We refer to an allergy when there is an abnormal and excessive response of the immune system against normally harmless substances. Allergy sufferers may come into contact with these substances through the air , their digestive tract or skin. While harmless for some, these substances are recognized as foreign and harmful by the body of people who are allergic.
That seemingly innocuous substance, is mistakenly marked by the immune system and then becomes an allergen. Thereafter, whenever the individual comes into contact with the allergen their immune system defends itself by setting in motion a series of inflammatory responses causing the troubling symptoms of an allergy. Sometimes it can even be a response to food or substances that the patient has eaten or come in contact with before without a problem.
While there are many hypotheses about the exact cause of allergies, it is clear that genetics play a role since we know that the child of parents with an allergy has an 80% of also having said allergy.
The “hygiene theory “ of allergies considers the fact that in this modern era we are surrounded by pollutants and substances being affected by those pollutants.
In some cases this causes the immune system to become overmarked, or to attack substances that are not actually harmful.
TYPES OF ALLERGIES
· PEDIATRIC ALLERGY ·
This unit specializes in all types of allergies that appear at birth. Helping parents understand the disease and improve the health of their child with treatment.
· ATOPIC DERMATITIS ·
That is an inflammatory disease of the skin characterized by redness and skin dryness causing itching and scratching. Atopic dermatitis is not an isolated phenomenon. Sometimes it can lead to other diseases such as respiratory or food allergy. Studies show that a child with a well-controlled atopy is less likely to have these types of complications. This is called ‘Atopic March’.
· RHINOCONJUNCTIVITIS ·
Allergic conjunctivitis is a disease usually associated with allergic rhinitis, also referred to as allergic rhinoconjunctivitis. Symptoms include tearing, ocular itching, congestion, itching and redness.
· SINUSITIS AND NASAL POLYPOSIS ·
Although colds are the leading cause of acute sinusitis, people with respiratory allergies tend to present a predisposition to developing sinusitis. The allergy usually causes chronic inflammation of the lining of the sinuses that prevents the normal elimination of bacteria thus increasing the probability of developing secondary bacterial sinusitis.
· INSECT ALLERGY ·
When a person is allergic to insect stings, their immune system, which normally fights infections, reacts disproportionately to proteins containing insect venom. When they are stung by an insect, their body interprets the proteins as harmful invaders.
· URTICARIA and ANGIOEDEMA ·
Urticaria, commonly known as “hives” is characterized by the appearance of lesions that are white or red, evanescent and very itchy. Angioedema is a form of urticaria that affects deeper tissues. Angioedema usually affects eyelids, lips, the tongue, genitals, hands and feet. It affects 20% of the general population and is found in two forms: acute ( less than six weeks) and chronic ( six weeks)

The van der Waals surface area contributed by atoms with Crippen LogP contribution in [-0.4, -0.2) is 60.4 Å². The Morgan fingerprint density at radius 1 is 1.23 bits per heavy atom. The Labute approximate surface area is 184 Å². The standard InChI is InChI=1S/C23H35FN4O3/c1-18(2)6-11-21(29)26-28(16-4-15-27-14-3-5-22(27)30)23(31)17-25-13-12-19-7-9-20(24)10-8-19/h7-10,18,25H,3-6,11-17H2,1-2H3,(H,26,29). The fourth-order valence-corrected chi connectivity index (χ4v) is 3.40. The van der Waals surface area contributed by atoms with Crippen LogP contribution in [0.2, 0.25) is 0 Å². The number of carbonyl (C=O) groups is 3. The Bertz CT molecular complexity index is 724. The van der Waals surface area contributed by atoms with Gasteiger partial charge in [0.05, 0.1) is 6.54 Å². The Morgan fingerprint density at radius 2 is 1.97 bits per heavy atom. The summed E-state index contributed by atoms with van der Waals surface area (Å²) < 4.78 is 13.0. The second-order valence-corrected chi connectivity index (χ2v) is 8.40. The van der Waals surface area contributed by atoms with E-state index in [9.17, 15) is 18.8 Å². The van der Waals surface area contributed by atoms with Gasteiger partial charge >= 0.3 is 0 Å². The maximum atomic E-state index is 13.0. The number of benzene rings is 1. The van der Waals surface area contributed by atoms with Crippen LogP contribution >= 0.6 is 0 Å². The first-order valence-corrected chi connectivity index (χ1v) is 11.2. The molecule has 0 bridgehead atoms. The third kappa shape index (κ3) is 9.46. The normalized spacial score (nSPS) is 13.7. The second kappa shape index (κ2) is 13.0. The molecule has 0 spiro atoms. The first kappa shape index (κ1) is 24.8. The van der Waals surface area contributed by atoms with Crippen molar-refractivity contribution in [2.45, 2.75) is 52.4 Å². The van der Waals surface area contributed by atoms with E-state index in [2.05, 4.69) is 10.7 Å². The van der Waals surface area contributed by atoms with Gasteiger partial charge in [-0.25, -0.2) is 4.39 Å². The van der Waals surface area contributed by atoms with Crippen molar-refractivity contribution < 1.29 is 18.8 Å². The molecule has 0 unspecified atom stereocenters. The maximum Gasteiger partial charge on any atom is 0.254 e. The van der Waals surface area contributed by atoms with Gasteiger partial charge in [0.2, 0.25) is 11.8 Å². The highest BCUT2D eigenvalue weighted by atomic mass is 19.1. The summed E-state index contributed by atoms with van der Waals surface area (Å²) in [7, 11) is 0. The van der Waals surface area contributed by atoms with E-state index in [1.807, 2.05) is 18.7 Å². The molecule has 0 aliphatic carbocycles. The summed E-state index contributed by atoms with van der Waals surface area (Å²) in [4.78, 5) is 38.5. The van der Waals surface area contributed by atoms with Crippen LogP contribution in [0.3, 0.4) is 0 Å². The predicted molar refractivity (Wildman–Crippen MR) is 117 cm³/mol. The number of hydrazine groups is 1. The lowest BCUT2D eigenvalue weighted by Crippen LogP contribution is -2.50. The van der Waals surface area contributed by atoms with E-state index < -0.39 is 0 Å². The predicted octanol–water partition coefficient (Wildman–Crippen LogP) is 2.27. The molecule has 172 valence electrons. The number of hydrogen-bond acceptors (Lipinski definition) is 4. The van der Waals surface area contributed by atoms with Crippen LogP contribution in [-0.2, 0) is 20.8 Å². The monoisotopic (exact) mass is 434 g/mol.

· ASTHMA ·
Asthma is a chronic lung disease that inflames and narrows airways. Chronic diseases are diseases that last a long time. Asthma causes periods of repeated wheezing (whistling breath), chest tightness, shortness of breath and coughing. Often coughing occurs at night or in the early hours of the morning. Asthma affects people of all ages, but usually begins during childhood. To understand asthma it is necessary to know how to work the respiratory tract. The airways are tubes that lead the air that enters and leaves the lungs. In people who suffer from asthma, the airways are inflamed (swollen). This means that they are very sensitive and tend to react strongly to the inhalation of certain substances. When the airways react, the muscles surrounding them contract decreasing the air that reaches the lungs.
· FOOD ALLERGY ·
A food allergy occurs when the person reacts to contact, inhalation or ingestion of a food protein. The symptoms can range from hives to problems breathing, tightness of the throat, coughing, vomiting, abdominal pain, or a decrease in blood pressure. For some, ingesting even a microscopic amount , can trigger severe allergic reactions.
· FOOD INTOLERANCES AND SENSITIVITIES ·
Some people may be sensitive to different foods and present an adverse reaction after consumption. Adverse reactions to food tend to be commonly mistaken for allergies.
· DRUG ALLERGIES ·
Any medication can cause an allergic reaction. This allergic reaction occurs when the immune system performs a response directed at a molecule of the drug in question. It is possible that even if you are allergic to the medication, you will not exhibit symptoms the first time you take this medication.
Allergic drug reactions often occur at any age. These reactions are unpredictable serious reactions, some can even be life-threatening.
· CONTACT DERMATITIS ·
Contact dermatitis is an inflammation of the skin caused by contact with a physical or chemical substance. This substance can be an allergen (allergic contact dermatitis ) or as an irritant ( irritant contact dermatitis). A history of any type of allergy increases the risk for this condition. The most common form of contact dermatitis is a reaction to nickel. It is well known that the use of earrings, bracelets, watches made of nickel, can cause eczema in sensitized persons contact areas. In certain circumstances, a nickel allergy can be associated with injuries on the face from contact with mobile phones and patients with prosthetic, implants orimplant or work orthodontic may have symptoms that require removal of this material.